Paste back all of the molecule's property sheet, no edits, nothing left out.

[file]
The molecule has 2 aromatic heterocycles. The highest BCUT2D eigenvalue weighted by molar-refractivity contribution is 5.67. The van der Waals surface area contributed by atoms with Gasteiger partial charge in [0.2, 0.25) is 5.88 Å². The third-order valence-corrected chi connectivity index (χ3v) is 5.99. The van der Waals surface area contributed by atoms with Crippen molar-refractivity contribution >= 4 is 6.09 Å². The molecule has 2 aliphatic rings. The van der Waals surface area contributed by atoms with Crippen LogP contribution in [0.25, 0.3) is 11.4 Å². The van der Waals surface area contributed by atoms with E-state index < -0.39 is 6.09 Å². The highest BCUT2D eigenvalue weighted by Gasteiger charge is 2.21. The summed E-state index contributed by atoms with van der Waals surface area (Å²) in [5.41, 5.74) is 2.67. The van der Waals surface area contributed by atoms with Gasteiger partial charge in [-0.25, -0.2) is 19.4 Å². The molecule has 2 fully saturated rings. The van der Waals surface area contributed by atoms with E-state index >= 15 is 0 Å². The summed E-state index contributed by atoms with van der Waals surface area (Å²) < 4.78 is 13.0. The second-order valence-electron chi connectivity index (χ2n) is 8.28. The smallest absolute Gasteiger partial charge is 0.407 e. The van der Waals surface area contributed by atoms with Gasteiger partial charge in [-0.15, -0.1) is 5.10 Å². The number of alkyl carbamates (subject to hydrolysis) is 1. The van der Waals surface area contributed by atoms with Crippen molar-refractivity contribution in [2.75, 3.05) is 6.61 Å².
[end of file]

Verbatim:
The molecule has 2 aromatic heterocycles. The highest BCUT2D eigenvalue weighted by molar-refractivity contribution is 5.67. The van der Waals surface area contributed by atoms with Gasteiger partial charge in [0.2, 0.25) is 5.88 Å². The third-order valence-corrected chi connectivity index (χ3v) is 5.99. The van der Waals surface area contributed by atoms with Crippen molar-refractivity contribution >= 4 is 6.09 Å². The molecule has 2 aliphatic rings. The van der Waals surface area contributed by atoms with Crippen LogP contribution in [0.25, 0.3) is 11.4 Å². The van der Waals surface area contributed by atoms with E-state index < -0.39 is 6.09 Å². The highest BCUT2D eigenvalue weighted by Gasteiger charge is 2.21. The summed E-state index contributed by atoms with van der Waals surface area (Å²) in [5.41, 5.74) is 2.67. The van der Waals surface area contributed by atoms with Gasteiger partial charge in [-0.25, -0.2) is 19.4 Å². The molecule has 2 fully saturated rings. The van der Waals surface area contributed by atoms with E-state index >= 15 is 0 Å². The summed E-state index contributed by atoms with van der Waals surface area (Å²) < 4.78 is 13.0. The second-order valence-electron chi connectivity index (χ2n) is 8.28. The smallest absolute Gasteiger partial charge is 0.407 e. The van der Waals surface area contributed by atoms with Gasteiger partial charge in [-0.15, -0.1) is 5.10 Å². The number of alkyl carbamates (subject to hydrolysis) is 1. The van der Waals surface area contributed by atoms with Crippen molar-refractivity contribution in [2.75, 3.05) is 6.61 Å².